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Yes there was that six-month gap between writing ‘Part One’ and ‘Parts Two, Three and Four’ before I completed the story in the summer in 2010. I needed to rewrite ‘Part One’ when I got back into writing the story properly as I wasn’t happy with the original first draft of the episode. I did make a number of changes to the plot whilst re-writing ‘Part One’ and developing ‘Parts Two, Three and Four’ all the way through.
It’s amazing I had that railway museum as a source of inspiration for my story. It was a happy time that day trip to the railway museum when my parents and I were on holiday in Monmouth.
Yes, I try to see if I can base certain characters on certain actors who I would like to appear in my stories. I’m pleased you like my casting of Richard Briers of Mr. Adams. His voice just stuck in my head when I was writing him in my story. It’s a shame Richard Briers isn’t with us anymore as he would be great as Adams in a Big Finish audio adaptation of my story ‘The Railway of Time’. I don’t know who else could play Mr Adams at the moment if it was made for audio.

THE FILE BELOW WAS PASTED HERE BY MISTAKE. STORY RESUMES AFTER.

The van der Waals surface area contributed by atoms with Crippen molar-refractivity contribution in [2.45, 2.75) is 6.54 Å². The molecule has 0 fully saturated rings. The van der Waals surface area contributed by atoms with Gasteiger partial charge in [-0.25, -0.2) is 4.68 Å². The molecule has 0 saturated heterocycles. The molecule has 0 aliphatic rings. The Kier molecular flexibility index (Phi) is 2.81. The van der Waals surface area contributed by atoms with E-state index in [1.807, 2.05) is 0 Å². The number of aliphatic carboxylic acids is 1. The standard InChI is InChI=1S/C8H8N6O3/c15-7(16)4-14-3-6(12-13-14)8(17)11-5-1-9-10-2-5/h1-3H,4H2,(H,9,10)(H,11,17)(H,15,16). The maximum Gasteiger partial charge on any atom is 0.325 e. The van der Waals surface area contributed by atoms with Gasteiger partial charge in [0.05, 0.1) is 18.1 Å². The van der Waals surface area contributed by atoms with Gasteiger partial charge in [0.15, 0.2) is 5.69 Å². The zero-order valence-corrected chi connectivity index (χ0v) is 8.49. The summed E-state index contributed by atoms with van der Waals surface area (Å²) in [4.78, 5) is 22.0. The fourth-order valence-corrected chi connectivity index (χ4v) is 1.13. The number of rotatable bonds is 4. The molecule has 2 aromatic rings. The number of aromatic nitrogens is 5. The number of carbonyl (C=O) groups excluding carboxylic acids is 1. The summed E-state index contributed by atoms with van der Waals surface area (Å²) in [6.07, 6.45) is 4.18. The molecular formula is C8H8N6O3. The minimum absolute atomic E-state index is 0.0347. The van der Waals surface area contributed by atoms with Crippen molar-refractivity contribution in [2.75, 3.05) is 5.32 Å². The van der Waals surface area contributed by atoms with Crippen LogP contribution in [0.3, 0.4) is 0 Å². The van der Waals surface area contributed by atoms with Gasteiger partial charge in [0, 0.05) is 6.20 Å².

Actually that was a coincidence with the story being set in 1963 when ‘Doctor Who’ as a show began in that year. It was around that time according to the BBC sitcom ‘Oh Doctor Beeching!’ that the steam railways were in trouble when being axed by Dr Richard Beeching in 1963. But it certainly is a good year to set the story, as 1963 is a great year for ‘Doctor Who’ when it began. Also the story takes place before the First Doctor arrives on Earth in 1963, since ‘The Railway of Time is in the spring whilst ‘An Unearthly Child is in November of that year. 😀